The Key Brain Chemical for Run Recovery (And 3 Ways To Increase It)

Runners are always looking for ways to accelerate their run recovery process.

Whether it’s ice baths, massage guns, or recovery supplements, there’s an entire industry built around the tools that can help you recover faster.

And run recovery is important: the faster you recover, the sooner you can resume training, increase the load on your muscles, and make bigger gains. It’s a compounding pattern in which recovery is the key time constraint.

If you’re not recovering properly, your performance is going to plateau – or even decline.

When in marathon training, for example, it’s essential that your busy training schedule balances enough time for recovery – else you can quickly find yourself fatigued, burned out, and injured.

It’s easy to see how people end up spending hundreds of dollars on the latest massage impact gun, or recovery supplement.

Related reading: How To Rest Like An Elite Athlete

But these recovery hacks and tools alone aren’t enough, as there’s one fundamental truth about the running recovery . . .

Your recovery process is largely governed by your brain.

The brain is in charge of the chemicals which signal to your body when it should be in a state of recovery – i.e. when it can focus on muscle repair, when it can sleep, when stress levels can be lowered.

Sympathetic vs. Parasympathetic States

The nervous system has two main divisions, or states: sympathetic and parasympathetic (ref).

Our mind and body are constantly evaluating our environment for potential threats, and depending on how it perceives things it can put you in one of these two states.

The Sympathetic State: Fight or Flight

The sympathetic state is commonly referred to as the ‘fight or flight’ state – it’s when a potential threat is perceived.

In this state, hormones are released to increase alertness, your heart rate increases, and blood is pumped to your muscles.

Your breathing becomes shallower, fresh oxygen is pumped to the brain, and your body releases a shot of glucose for a short-term energy hit.

You’re in an attack / defensive mode, not a relaxed mode.

The Parasympathetic State: Rest and Digest

The parasympathetic state is the other side of the spectrum – it’s known as the ‘rest and digest’ state, as it’s when your body perceives no threats and actively relaxes.

This relaxation of the nervous system allows your body to focus on other processes – the muscles relax, your heart rate slows, your intestinal and gland activity increase.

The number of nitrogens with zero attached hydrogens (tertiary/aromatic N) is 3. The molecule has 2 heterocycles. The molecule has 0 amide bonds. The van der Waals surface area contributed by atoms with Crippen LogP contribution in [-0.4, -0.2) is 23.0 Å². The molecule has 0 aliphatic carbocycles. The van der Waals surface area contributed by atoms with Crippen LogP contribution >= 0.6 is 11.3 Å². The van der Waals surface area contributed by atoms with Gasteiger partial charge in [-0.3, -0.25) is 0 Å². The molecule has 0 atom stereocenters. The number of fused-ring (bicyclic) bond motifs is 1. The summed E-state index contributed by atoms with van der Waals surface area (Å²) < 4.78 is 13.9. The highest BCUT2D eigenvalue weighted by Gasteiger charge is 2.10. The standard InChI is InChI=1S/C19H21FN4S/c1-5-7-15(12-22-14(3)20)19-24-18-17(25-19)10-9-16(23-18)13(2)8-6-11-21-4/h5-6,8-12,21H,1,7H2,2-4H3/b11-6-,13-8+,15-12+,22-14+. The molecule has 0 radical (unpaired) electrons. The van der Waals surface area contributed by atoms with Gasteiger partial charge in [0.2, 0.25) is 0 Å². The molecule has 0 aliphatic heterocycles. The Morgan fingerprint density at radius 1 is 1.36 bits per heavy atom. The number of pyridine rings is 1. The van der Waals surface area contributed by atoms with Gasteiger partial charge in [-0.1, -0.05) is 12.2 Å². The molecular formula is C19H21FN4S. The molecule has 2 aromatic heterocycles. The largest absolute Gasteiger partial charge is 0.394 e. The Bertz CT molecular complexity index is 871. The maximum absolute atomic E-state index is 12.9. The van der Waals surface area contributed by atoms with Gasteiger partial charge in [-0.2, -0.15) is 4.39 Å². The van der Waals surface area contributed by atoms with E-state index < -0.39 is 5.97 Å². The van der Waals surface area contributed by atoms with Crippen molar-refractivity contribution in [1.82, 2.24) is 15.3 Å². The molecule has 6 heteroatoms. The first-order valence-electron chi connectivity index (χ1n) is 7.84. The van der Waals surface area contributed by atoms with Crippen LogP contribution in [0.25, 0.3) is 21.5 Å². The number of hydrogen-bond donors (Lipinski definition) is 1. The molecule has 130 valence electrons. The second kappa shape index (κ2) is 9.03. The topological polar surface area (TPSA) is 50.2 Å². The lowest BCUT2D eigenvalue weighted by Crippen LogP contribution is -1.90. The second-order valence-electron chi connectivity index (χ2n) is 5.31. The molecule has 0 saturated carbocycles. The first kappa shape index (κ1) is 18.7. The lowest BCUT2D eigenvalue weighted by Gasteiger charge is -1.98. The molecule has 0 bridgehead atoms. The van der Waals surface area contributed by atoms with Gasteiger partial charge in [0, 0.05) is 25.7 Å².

Your running recovery takes place when you’re in a parasympathetic state.

Your body is relaxed and your brain sends the signal to focus on muscular repair.

So the goal for runners in recovery is to maximize the amount of time spent in a parasympathetic state.

But how to do this?

The answer lies in the brain chemical dopamine.

Dopamine is a messenger chemical that signals to the rest of the body how to relax.

run recovery bench

How To Boost Dopamine Levels for Run Recovery

Here are some surprisingly simple ways to boost your dopamine – and accelerate your running recovery – which are often overlooked by athletes and regular runners:

Positive Social Interaction

Getting together with friends, family (or even better, some personal time with a partner) and people you enjoy being around will boost your dopamine.

Whether it’s hosting a dinner, going bowling, or to the cinema – whatever suits your group. Just limit your alcohol intake to 1 or 2 drinks, as that will inhibit your recovery.

After sleeping and eating right, positive social interaction is possibly the most important ingredient to having healthy dopamine levels and accelerating your run recovery..

Low-Intensity Walking

Not everything needs to be logged on your Garmin or Strava, right?

Some relaxed walking for 20 – 30 minutes helps induce that ‘rest and digest’ state; whether it’s going around the block or – much better – getting out into nature.

Exposure to Favorite Smells, Sights, Feelings

Whether this is Netflix and Chill, listening to your favorite album, or cuddling into a blanket – doing things that you find comforting and appealing really help juice those dopamine levels.

My favorite activity?

Cook a meal from scratch.

It’s so much more satisfying than eating some pre-prepared meal you’ve bought at the store.

When thinking about run recovery, don’t forget to focus on these low-hanging fruit.

It can be easy to get caught up with the latest recovery diets and hacks (here’s my recommendations on them), but if you’re ignoring your nervous system state, your efforts will largely be in vain.

The three big pillars of proper recovery are sleep, adequate food intake, and dopamine.

Get these right before you spend time and money on the latest recovery tools.

Photo of author
Thomas Watson is an ultra-runner, UESCA-certified running coach, and the founder of His work has been featured in Runner's World,, MapMyRun, and many other running publications. He likes running interesting races and playing with his two tiny kids. More at his bio.

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